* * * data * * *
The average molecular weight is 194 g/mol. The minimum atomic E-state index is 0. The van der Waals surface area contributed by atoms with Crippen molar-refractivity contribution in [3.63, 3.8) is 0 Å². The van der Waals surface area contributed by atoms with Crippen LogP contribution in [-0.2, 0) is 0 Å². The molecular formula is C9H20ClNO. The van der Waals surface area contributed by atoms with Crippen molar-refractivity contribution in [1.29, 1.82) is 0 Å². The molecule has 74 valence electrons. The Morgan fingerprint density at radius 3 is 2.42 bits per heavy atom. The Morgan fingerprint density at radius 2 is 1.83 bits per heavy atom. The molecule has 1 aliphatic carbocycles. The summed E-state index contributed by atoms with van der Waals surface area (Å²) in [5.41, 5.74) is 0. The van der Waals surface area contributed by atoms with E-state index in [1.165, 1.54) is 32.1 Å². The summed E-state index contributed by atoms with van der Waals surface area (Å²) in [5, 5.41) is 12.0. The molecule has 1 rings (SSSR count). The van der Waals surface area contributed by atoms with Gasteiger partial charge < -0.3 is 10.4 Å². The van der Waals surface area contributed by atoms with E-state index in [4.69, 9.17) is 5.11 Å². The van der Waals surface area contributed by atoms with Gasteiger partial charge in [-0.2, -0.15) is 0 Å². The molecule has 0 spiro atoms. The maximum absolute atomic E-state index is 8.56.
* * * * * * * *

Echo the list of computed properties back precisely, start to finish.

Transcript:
The average molecular weight is 194 g/mol. The minimum atomic E-state index is 0. The van der Waals surface area contributed by atoms with Crippen molar-refractivity contribution in [3.63, 3.8) is 0 Å². The van der Waals surface area contributed by atoms with Crippen LogP contribution in [-0.2, 0) is 0 Å². The molecular formula is C9H20ClNO. The van der Waals surface area contributed by atoms with Crippen molar-refractivity contribution in [1.29, 1.82) is 0 Å². The molecule has 74 valence electrons. The Morgan fingerprint density at radius 3 is 2.42 bits per heavy atom. The Morgan fingerprint density at radius 2 is 1.83 bits per heavy atom. The molecule has 1 aliphatic carbocycles. The summed E-state index contributed by atoms with van der Waals surface area (Å²) in [5.41, 5.74) is 0. The van der Waals surface area contributed by atoms with E-state index in [1.165, 1.54) is 32.1 Å². The summed E-state index contributed by atoms with van der Waals surface area (Å²) in [5, 5.41) is 12.0. The molecule has 1 rings (SSSR count). The van der Waals surface area contributed by atoms with Gasteiger partial charge < -0.3 is 10.4 Å². The van der Waals surface area contributed by atoms with E-state index in [4.69, 9.17) is 5.11 Å². The van der Waals surface area contributed by atoms with Gasteiger partial charge in [-0.2, -0.15) is 0 Å². The molecule has 0 spiro atoms. The maximum absolute atomic E-state index is 8.56.